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Ethereum’s Hashrate Surpasses Lifetime High as The Merge Gets Closer

Following the all-time high (ATH) recorded in May, Ethereum’s hashrate has been breaking records again, as it reached 132 petahash per second (PH/s) on Saturday, June 4. Presently, Ethereum’s hashrate is coasting along at 129 PH/s and the network’s top mining pool Ethermine commands 0.24% of the network’s hashrate.

Ethereum’s Hashrate Captures Another Record High This Year

Last May, around 1.03% of Bitcoin’s hashrate stemmed from stealth miners and the processing power tapped an ATH on May 2, 2022, at block height 734,577. Ethereum’s hashrate also reached an ATH in May during the Terra LUNA and UST fallout, tapping 127 PH/s at block height 14,770,231.

Ethereum’s top mining pools on June 4, 2022. While Bitcoin (BTC) has 16 known pools, Ethereum has approximately 78 mining pools on Saturday.

Roughly two weeks later, Ethereum’s hashrate reached 127 PH/s again at block height 14,874,537 on May 30. While Bitcoin has 16 known mining pools capturing a majority of the network’s hashrate — as the top five command more than 70% — Ethereum has 78 pools dedicated to the chain.

Ethereum’s top mining pool Ethermine commands 296.69 terahash per second (TH/s) and the second-largest pool, F2pool, captures 151.46 TH/s. Ethermine and F2pool are followed by Poolin, Hiveon, and 2miners. Out of the top five ether mining pool metrics, the combined pools produce 0.745% of Ethereum’s global hashrate.

Ethereum’s hashrate tapped an all-time high on June 4, 2022, reaching 132 petahash per second (PH/s) at block height 14,902,285.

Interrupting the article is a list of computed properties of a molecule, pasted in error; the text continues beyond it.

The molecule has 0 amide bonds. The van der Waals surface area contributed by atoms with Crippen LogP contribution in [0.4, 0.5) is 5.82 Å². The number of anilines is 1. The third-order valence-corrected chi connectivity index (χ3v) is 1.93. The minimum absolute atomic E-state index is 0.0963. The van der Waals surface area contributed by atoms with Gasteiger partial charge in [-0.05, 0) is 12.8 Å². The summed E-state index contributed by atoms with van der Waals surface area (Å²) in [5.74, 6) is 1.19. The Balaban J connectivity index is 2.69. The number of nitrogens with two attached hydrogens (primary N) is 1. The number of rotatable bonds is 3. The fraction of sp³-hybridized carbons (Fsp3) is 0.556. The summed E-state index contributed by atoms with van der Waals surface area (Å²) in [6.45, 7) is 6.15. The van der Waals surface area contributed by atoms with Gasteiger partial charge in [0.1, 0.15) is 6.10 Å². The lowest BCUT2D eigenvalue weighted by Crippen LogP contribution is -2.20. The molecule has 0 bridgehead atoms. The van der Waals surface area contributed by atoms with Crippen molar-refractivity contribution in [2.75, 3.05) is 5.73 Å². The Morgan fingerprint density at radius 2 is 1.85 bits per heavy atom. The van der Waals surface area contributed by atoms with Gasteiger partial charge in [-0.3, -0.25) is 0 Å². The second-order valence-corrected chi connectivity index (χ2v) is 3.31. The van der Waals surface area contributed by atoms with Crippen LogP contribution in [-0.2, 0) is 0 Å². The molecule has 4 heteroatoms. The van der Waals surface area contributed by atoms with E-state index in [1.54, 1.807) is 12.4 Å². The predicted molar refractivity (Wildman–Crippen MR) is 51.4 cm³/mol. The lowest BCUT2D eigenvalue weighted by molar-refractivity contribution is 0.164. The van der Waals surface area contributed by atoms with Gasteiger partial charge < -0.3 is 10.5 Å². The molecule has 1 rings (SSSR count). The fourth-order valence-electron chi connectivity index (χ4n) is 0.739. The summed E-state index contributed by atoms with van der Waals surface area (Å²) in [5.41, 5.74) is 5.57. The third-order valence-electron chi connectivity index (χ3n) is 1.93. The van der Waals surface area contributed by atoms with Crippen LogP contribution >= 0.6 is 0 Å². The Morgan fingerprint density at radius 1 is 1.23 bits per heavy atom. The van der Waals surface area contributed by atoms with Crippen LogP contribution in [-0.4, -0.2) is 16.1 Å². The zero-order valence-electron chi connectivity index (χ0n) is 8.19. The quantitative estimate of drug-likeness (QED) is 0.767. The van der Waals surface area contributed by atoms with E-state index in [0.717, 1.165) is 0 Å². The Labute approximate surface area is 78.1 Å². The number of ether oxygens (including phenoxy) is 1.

Saturday’s data shows that Ethereum’s hashrate reached 132 PH/s, as the hashpower metric once again tapped another ATH in 2022. The ATH took place at block height 14,902,285 and it was 3.93% higher than the ETH hashrate metrics recorded on May 13 and May 30 (127 PH/s).

The record highs this year come as The Merge approaches and the network will be fully transitioned into a proof-of-stake (PoS) blockchain protocol. Once the transition is complete, the 78 mining pools dedicating hashpower to the Ethereum chain will need to mine another network.

There are a number of crypto networks ETH miners could choose from, including ethereum classic (ETC), ubiq (UBQ), musicoin (MUSIC), callisto (CLO), and quarkchain (QKC). At the time of writing, Ethereum’s consensus algorithm Ethash is the most profitable and it is followed by the consensus algorithm Kadena in terms of profitability.

Further, three other consensus algorithms are more profitable than SHA256 (BTC’s algorithm), which include Scrypt, X11, and Cuckatoo32. Following The Merge, however, the consensus algorithm Ethash will likely drop from being the most profitable algorithm to mine with ethereum (ETH) mining capabilities removed.

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